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Petaluma extends fireworks sales to 5 days


Petaluma City Council members have approved one more day of fireworks sales next year, but critics of personal pyrotechnics say the controversial issue wasn’t properly publicized before the vote.

Petaluma resident Sheri Cardo, who has urged the council in the past to ban fireworks sales and use in the city, complained that the fireworks ordinance was buried within a dry, 48-page agenda item on adopting a new fire code.

“This has been a very controversial issue in Petaluma for many years, and yet, it seems to have been hidden in a fire code agenda item, with no way for the public to ascertain that the revised code contained a change to the number of days of sale,” she said.

Fireworks boothShe said the agenda released early last week lacked supporting documents that “would have informed the public of the scope of this item.” A later agenda with a full staff report available online did reference changes in city ordinances governing fireworks sales and use.

Even supporters of an extra day of fireworks sales didn’t realize the issue was to be discussed Monday night.

But Dick Sharke, who operates a booth to raise funds for the North McDowell Drug Task Force and has advocated for a fifth sales day, was pleased with the result.

“No, I didn’t see anything about it (on the agenda),” he said. “But we got the fifth day? That’s a blessing.”

The item passed 4-2, with Mayor David Glass and Councilwoman Teresa Barrett opposed and Councilwoman Kathy Miller recusing herself because she is active in one of the nonprofit vendors.

Nonprofit organizations operate booths in Petaluma and elsewhere as fundraisers, often their only or primary fund-raising of the year.

The fifth day of sales matches other jurisdictions’ rules, which Petaluma booth operators said they needed to stay competitive. It is only legal to use the fireworks on one day, July 4, in Petaluma.

City Manager John Brown acknowledged the agenda item was not highlighted as an amendment to the fireworks regulations, but said the city had discussed several times that changes to those codes should be done within the overall fire code rewrite.

Monday’s vote was a first reading of the ordinance. It must come back for a second vote before it could go into effect. That vote is scheduled for Nov. 18, when any member of the community or council can ask that it be removed from the routine agenda for public discussion.

But Cardo said she may speak at the Nov. 4 meeting and ask the council to reconsider the issue once the public has become aware of the hearing date.

The issue is clearly still controversial. Glass accused Councilman Chris Albertson of “flip-flopping” and being a “political windsock” on fireworks for voting to allow a fifth sales day.

As fire chief, Albertson lobbied for a citywide ban on the sale of state-approved “safe and sane” fireworks because of their potential fire danger.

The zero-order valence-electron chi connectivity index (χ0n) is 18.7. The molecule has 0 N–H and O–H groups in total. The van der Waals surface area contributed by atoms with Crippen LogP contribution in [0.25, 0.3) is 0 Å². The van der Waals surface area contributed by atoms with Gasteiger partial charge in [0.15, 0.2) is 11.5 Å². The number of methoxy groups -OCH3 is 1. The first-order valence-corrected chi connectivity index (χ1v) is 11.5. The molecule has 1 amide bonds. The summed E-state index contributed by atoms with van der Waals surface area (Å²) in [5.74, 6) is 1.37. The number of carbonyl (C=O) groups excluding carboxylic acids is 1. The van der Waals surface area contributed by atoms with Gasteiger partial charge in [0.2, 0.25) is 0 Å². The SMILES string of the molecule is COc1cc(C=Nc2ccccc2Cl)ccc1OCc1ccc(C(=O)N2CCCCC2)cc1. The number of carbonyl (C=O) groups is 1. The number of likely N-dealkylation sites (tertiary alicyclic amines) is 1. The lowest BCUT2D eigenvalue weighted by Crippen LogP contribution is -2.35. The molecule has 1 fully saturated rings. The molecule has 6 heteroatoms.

Albertson, who like Glass is running for reelection in November 2014, said he is still opposed to fireworks of any kind.

“I’m in favor of a complete ban, and that’s a fact,” he said. “But I’m also a realist. This community is not going to support a ban, it’s just that clear.”

Albertson said instead, he agreed to support an extra day and a process to eventually eliminate fireworks sales through attrition.

The council agreed to cap the number of permits issued next year to 18 and to issue no new ones.

If a group relinquishes its permit, it will expire.

(You can reach Staff Writer Lori A. Carter at 762-7297 or lori.carter@pressdemocrat.com.)

3 Responses to “Petaluma extends fireworks sales to 5 days”

  1. Shocked Monkey says:

    Enough of this stupidity just ban them already.

    If you want a thrill on the 4th then light your yard on fire or litter it with pieces of burnt paper and cardboard tubes. Yippy Be Free.

  2. Bruce Keating says:

    You’re an idiot and so are Glass and Barrett.

  3. Elephant says:

    A few years ago, the Petaluma City Council enacted a plan to phase out these sales of so-called “safe and sane” fireworks. The plan was to shorten the sales period by one day each year until it was gone. They wanted to stretch it out to give those local organizations selling fireworks time to find other means for fundraising. It sure sounds like everybody got lazy and forgot what they were supposed to do.

    And now we have this underhanded ploy designed specifically to remove public knowledge and comment from the process. Teresa Barrett and sometimes David Glass are the only ones on the Petaluma City Council who actually care about the needs of the people. As for the rest of them, I hope that those of you who blindly voted them into office see what sort of politicians they really are here.

    Give me a thumbs down if the truth hurts.